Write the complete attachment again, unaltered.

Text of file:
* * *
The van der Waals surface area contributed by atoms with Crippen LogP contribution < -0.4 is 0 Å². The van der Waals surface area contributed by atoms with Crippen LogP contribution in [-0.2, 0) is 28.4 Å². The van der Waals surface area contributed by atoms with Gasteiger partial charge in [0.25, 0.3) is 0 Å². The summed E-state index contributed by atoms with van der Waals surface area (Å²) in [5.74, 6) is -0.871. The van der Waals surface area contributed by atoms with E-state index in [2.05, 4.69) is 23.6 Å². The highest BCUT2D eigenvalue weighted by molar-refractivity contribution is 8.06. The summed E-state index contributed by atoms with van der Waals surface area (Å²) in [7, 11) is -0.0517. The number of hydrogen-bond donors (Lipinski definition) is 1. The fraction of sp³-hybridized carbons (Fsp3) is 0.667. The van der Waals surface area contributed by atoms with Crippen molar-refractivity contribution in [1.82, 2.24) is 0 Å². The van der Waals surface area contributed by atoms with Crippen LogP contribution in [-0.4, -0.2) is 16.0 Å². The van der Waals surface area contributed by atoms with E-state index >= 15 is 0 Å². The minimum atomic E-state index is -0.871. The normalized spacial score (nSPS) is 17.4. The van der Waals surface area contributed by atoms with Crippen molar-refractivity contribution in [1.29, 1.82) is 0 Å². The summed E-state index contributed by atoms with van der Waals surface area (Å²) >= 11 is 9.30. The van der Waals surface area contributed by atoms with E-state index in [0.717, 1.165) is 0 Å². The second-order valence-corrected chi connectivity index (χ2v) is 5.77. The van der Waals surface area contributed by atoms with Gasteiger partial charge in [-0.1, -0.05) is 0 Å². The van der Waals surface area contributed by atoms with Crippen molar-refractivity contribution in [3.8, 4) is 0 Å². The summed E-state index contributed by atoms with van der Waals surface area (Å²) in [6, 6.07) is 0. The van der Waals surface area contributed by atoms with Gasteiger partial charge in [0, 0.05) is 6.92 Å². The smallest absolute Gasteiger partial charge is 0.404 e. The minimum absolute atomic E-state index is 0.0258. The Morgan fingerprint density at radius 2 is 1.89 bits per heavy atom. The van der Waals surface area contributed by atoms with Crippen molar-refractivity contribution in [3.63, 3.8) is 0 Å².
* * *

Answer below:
The van der Waals surface area contributed by atoms with Crippen LogP contribution < -0.4 is 0 Å². The van der Waals surface area contributed by atoms with Crippen LogP contribution in [-0.2, 0) is 28.4 Å². The van der Waals surface area contributed by atoms with Gasteiger partial charge in [0.25, 0.3) is 0 Å². The summed E-state index contributed by atoms with van der Waals surface area (Å²) in [5.74, 6) is -0.871. The van der Waals surface area contributed by atoms with E-state index in [2.05, 4.69) is 23.6 Å². The highest BCUT2D eigenvalue weighted by molar-refractivity contribution is 8.06. The summed E-state index contributed by atoms with van der Waals surface area (Å²) in [7, 11) is -0.0517. The number of hydrogen-bond donors (Lipinski definition) is 1. The fraction of sp³-hybridized carbons (Fsp3) is 0.667. The van der Waals surface area contributed by atoms with Crippen molar-refractivity contribution in [1.82, 2.24) is 0 Å². The van der Waals surface area contributed by atoms with Crippen LogP contribution in [-0.4, -0.2) is 16.0 Å². The van der Waals surface area contributed by atoms with E-state index >= 15 is 0 Å². The minimum atomic E-state index is -0.871. The normalized spacial score (nSPS) is 17.4. The van der Waals surface area contributed by atoms with Crippen molar-refractivity contribution in [1.29, 1.82) is 0 Å². The summed E-state index contributed by atoms with van der Waals surface area (Å²) >= 11 is 9.30. The van der Waals surface area contributed by atoms with E-state index in [0.717, 1.165) is 0 Å². The second-order valence-corrected chi connectivity index (χ2v) is 5.77. The van der Waals surface area contributed by atoms with Gasteiger partial charge in [-0.1, -0.05) is 0 Å². The van der Waals surface area contributed by atoms with Crippen molar-refractivity contribution in [3.8, 4) is 0 Å². The summed E-state index contributed by atoms with van der Waals surface area (Å²) in [6, 6.07) is 0. The van der Waals surface area contributed by atoms with Gasteiger partial charge in [0, 0.05) is 6.92 Å². The smallest absolute Gasteiger partial charge is 0.404 e. The minimum absolute atomic E-state index is 0.0258. The Morgan fingerprint density at radius 2 is 1.89 bits per heavy atom. The van der Waals surface area contributed by atoms with Crippen molar-refractivity contribution in [3.63, 3.8) is 0 Å².